Change The Law

Change The Law

If you do not like the law, change the law.

Sometimes, badly drafted laws lead to an unjust outcome. When that happens, we need to change the law.

Ruth Bader Ginsburg, the revered United States Supreme Court justice, died on September 18, 2020. When she died, I remembered how her powerful dissent in Lilly Ledbetter v. Goodyear Tire & Rubber Co. caused Congress to change the law. Justice Ginsburg’s strong dissent explained why the law needed to be changed and gave Congress a road map to follow.

At Fitzgerald Law, pursuing equal pay is a passion. And the story of Lilly Ledbetter explains why we sometimes need to focus our efforts on changing bad laws.

Lilly Ledbetter had worked for Goodyear for decades—paid less than men the entire time. Ledbetter did not know she was paid less than her male peers. Goodyear—like most employers—did not make that fact public knowledge. Only decades into her career did Ledbetter discover she had been underpaid. When that happened, she sued.

One of her claims alleged pay discrimination under Title VII. However, Ledbetter had a problem. Under Title VII, you must file a charge of discrimination with the EEOC within 300 days of an “adverse employment action.” The issue:  was the “adverse employment action” Goodyear’s original decision to pay Ledbetter less than her male peers, or was it each paycheck in which she was underpaid?

This mattered a great deal. If the adverse employment action was Goodyear’s original decision to pay Ledbetter less, the 300-day deadline to file her charge had expired decades before. Yet, if it was based on each paycheck she received in which she was paid less than her male peers, then Ledbetter’s charge was timely filed.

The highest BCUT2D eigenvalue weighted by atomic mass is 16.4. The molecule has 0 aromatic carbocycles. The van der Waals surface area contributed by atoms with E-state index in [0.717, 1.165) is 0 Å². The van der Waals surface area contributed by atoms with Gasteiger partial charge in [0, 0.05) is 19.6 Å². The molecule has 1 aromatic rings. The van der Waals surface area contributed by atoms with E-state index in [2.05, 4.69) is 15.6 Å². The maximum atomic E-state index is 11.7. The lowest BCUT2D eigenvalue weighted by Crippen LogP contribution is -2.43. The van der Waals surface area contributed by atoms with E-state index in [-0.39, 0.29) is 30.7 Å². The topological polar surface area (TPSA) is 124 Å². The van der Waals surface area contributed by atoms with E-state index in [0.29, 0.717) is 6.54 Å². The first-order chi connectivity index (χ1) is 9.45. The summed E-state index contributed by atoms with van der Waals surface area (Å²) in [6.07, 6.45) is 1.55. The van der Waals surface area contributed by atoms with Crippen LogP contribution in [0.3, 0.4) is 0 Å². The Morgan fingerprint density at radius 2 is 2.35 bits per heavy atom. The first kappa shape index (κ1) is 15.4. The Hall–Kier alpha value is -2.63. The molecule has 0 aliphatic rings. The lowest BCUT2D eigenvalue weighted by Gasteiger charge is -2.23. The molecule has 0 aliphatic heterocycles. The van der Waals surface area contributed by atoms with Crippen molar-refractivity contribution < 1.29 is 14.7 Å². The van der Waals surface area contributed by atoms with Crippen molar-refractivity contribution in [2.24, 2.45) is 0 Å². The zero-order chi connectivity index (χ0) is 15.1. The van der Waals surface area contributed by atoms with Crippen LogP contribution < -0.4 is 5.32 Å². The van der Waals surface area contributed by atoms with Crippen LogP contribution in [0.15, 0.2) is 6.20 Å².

The Supreme Court ruled that the deadline began on the date the discriminatory decision to pay Ledbetter less had been made by Goodyear. Never mind that Ledbetter did not learn of the decision for decades. 

So, Lilly Ledbetter lost.

However, Ruth Bader Ginsburg’s brilliant dissent explained how this outcome was a complete travesty of justice. She eloquently explained how companies hide pay discrimination and make it hard for a woman to discover she is underpaid compared to male peers.  She decried the injustice of it.

The many people who recognized the injustice of this result went to work.  They changed the law. 

In 2009, the first law that President Barack Obama signed into effect was the Lilly Ledbetter Fair Pay Act.  This law revised Title VII to clarify that the deadline to file a complaint of pay discrimination runs from each discriminatory paycheck—not the original decision to pay the employee less.

This landmark law changes the game and gives women a true chance to discover and timely file pay discrimination claims.

However, our work is not done.

Most people do not appreciate that the Texas law protecting women from pay discrimination claims requires that a charge be filed within 180 days of the “adverse action.”  For the past ten years, Texas refused to amend this law to adopt a state version of the Lilly Ledbetter Act.

So, in Texas, to pursue a pay discrimination claim under state law, you must file a charge of discrimination within 180 days of when the discriminatory pay decision was made by the company. 

Because companies take pains to keep salary data confidential, the odds of employees meeting that deadline are slim.

Texas lawmakers are failing women.  There is no good reason not to adopt a state equivalent of the Lilly Ledbetter Act—unless it is just an effort to allow companies to continue to pay women less and get away with it.

It is time to ask more of our Texas state senators and representatives. As we head into a new legislative session in 2021, ask them to do more.

 Let us continue the fight Ruth Bader Ginsburg started. If you do not like the law, change the law.

Big Win on the Equal Pay Front

Big Win on the Equal Pay Front

Boost For Equal Pay

In February, people pursuing equal pay claims got a big boost from the Ninth Circuit.

The Equal Pay Act was passed to combat pay differences between members of the opposite sex.  Though it applies to Under the act, an employer has several affirmative defenses it can rely on to justify a pay disparity. These include a difference in pay based in (1) a seniority system, (2) a merit system, (3) a pay system based on quantity or quality of output, or (4) any factor other than sex.